Five Nights at Freddy's (United States, 2023)

October 27, 2023
A movie review by James Berardinelli
Five Nights at Freddy's Poster

When it comes to making a movie based on an established IP, like a video game, filmmakers can use one of two approaches: attempt to broaden the scope with the goal of attracting a wider audience or hew close to the source material, which is more apt to thrill die-hards. Without question, Five Nights at Freddy’s opts for the latter. It is 110 minutes of pure fan service. That’s not necessarily a bad thing, and I have been told by several committed gamers that it’s an excellent way to advance the brand, but unless you have a history with one of the various video game iterations of “Five Nights at Freddy’s,” the movie is unlikely to work for you. I have never played the game and I felt like I was on the outside looking in. My son, on the other hand, who is familiar with the franchise, enjoyed himself. (Afterwards, he was able to point out to me all the things I had missed, like the cameos of various Youtubers.)

Jason Blum knows his business model: make cheap horror movies that come with sufficiently low budgets that they don’t require massive box office receipts to break even. Five Nights at Freddy’s is a classic Blumhouse project, coming with a $25M price tag. It features no big-name stars – the most recognizable faces belong to Josh Hutcherson, Matthew Lillard, and Mary Stuart Masterson. There are no expensive CGI effects – the animatronics at Freddy’s were designed by Jim Henson’s Creature Shop, effectively making them oversized Muppets. And the action is mostly confined to two locations: Mike’s house and the pizza place. By making the movie PG-13 instead of R, the gates have been opened to younger viewers – a necessary concession considering how laser-focused Five Nights at Freddy’s is on wooing the gaming community. This is HINO (Horror in Name Only). Oh, there are a couple of jump-scares and a few atmospheric moments, but it often feels more like an unintentional parody of PG-13 horror movies than a legitimate entry into the genre.

The plot is nonsensical in ways that makes something like Halloween seem grounded. Mike Schmidt (played by Hunger Games contestant Josh Hutcherson; no relation to the greatest player ever to put on a Phillies uniform) is a newly-hired security guard at Freddy Fazbear's Pizza, a defunct family restaurant in the mold of Chuck E. Cheese’s. Desperately needing work and advised by his career counselor, Steve Raglan (Matthew Lillard), that there’s only one available position, Mike has no choice but to accept. Freddy’s, which hasn’t been open for at least a decade, has fallen into disrepair but remains the “home” of four giant animatronic mascots - Freddy Fazbear, Bonnie, Chica, and Foxy – that come to life every night and kill anyone on the premises. A local cop, Vanessa (Elizabeth Lail), offers a cryptic warning to Mike after giving him a guided tour of a place where she had many happy experiences as a child. When circumstances force Mike to bring his young sister, Abby (Piper Rubio), with him to work, the mascots decide they want her as a new friend.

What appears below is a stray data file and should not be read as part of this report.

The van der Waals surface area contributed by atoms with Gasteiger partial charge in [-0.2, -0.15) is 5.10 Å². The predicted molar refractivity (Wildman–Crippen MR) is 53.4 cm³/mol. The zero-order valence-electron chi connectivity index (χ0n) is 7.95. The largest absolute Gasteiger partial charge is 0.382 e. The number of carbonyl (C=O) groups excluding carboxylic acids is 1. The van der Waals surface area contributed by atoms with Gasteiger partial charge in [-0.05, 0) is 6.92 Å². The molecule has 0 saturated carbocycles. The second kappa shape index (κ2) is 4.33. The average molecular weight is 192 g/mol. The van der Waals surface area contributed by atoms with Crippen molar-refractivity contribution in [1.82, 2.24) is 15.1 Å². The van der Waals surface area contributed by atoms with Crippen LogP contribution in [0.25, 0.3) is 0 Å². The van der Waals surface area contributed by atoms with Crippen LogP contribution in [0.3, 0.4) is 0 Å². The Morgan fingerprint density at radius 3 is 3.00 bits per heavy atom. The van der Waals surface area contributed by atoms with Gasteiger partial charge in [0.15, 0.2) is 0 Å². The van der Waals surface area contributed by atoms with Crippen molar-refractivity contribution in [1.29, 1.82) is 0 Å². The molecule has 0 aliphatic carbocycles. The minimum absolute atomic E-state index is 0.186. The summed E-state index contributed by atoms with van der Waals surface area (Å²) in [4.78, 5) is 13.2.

As someone lacking a history with the game, it’s difficult for me to assess the movie beyond recognizing that it wasn’t made for outsiders. I can appreciate the set design and the creepy-cuddliness of the mascots but there’s not much else to grab onto. I was more bored than scared. The narrative is dumb and the writing cringe-worthy. The acting is amateurish – over-the-top for veterans Mathew Lillard (who has always been pretty bad even at his best) and Mary Stuart Masterson (who was delightful in the 1980s and 1990s but has pretty much slipped into obscurity since then), and understated by Josh Hutcherson. Piper Rubio is a generic too-cute-for-her-own good child actor.

Yet none of this really matters. The movie’s box office success is baked-in, much as it was for Super Mario Brothers and Barbie. It exists not as a standalone multiplex experience but as part of a marketing campaign determined to move beyond video games and toys. The movie lacks the nostalgia factor of those other two properties (the games have only been around for nine years, debuting in 2014) so it’s unlikely to find the level of interest with older viewers that exists for Mario and Barbie, but fans will be all-in. As a motion picture (in the traditional sense of the term), Five Nights at Freddy’s is disjointed and ultimately unsatisfying but as part of a larger cog in a cross-platform franchise, it does everything (and more) that is expected from it.

Five Nights at Freddy's (United States, 2023)

Run Time: 1:50
U.S. Release Date: 2023-10-27
MPAA Rating: "PG-13" (Violence)
Genre: Horror
Subtitles: none
Theatrical Aspect Ratio: 2.00:1